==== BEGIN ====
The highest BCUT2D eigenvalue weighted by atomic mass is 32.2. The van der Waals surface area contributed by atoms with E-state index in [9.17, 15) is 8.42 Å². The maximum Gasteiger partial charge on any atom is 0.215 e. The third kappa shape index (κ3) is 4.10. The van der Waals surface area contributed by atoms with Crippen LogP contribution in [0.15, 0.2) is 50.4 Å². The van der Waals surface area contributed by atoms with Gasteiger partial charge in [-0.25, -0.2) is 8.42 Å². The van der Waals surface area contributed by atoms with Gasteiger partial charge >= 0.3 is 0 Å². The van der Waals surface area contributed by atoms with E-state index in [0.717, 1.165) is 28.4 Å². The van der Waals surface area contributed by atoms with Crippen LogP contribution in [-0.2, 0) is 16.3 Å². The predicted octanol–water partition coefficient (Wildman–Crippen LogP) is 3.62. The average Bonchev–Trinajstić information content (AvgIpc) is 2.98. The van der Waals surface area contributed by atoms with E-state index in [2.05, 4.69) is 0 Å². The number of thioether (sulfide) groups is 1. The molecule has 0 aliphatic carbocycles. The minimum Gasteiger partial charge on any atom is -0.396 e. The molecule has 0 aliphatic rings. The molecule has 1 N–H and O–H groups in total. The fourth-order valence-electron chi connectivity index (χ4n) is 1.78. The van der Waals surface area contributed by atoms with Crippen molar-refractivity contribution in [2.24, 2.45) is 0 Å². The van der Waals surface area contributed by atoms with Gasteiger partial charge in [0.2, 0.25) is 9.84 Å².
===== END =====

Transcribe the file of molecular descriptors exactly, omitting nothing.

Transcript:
The highest BCUT2D eigenvalue weighted by atomic mass is 32.2. The van der Waals surface area contributed by atoms with E-state index in [9.17, 15) is 8.42 Å². The maximum Gasteiger partial charge on any atom is 0.215 e. The third kappa shape index (κ3) is 4.10. The van der Waals surface area contributed by atoms with Crippen LogP contribution in [0.15, 0.2) is 50.4 Å². The van der Waals surface area contributed by atoms with Gasteiger partial charge in [-0.25, -0.2) is 8.42 Å². The van der Waals surface area contributed by atoms with Gasteiger partial charge >= 0.3 is 0 Å². The van der Waals surface area contributed by atoms with E-state index in [0.717, 1.165) is 28.4 Å². The van der Waals surface area contributed by atoms with Crippen LogP contribution in [-0.2, 0) is 16.3 Å². The predicted octanol–water partition coefficient (Wildman–Crippen LogP) is 3.62. The average Bonchev–Trinajstić information content (AvgIpc) is 2.98. The van der Waals surface area contributed by atoms with E-state index in [2.05, 4.69) is 0 Å². The number of thioether (sulfide) groups is 1. The molecule has 0 aliphatic carbocycles. The minimum Gasteiger partial charge on any atom is -0.396 e. The molecule has 0 aliphatic rings. The molecule has 1 N–H and O–H groups in total. The fourth-order valence-electron chi connectivity index (χ4n) is 1.78. The van der Waals surface area contributed by atoms with Crippen molar-refractivity contribution in [2.24, 2.45) is 0 Å². The van der Waals surface area contributed by atoms with Gasteiger partial charge in [0.2, 0.25) is 9.84 Å².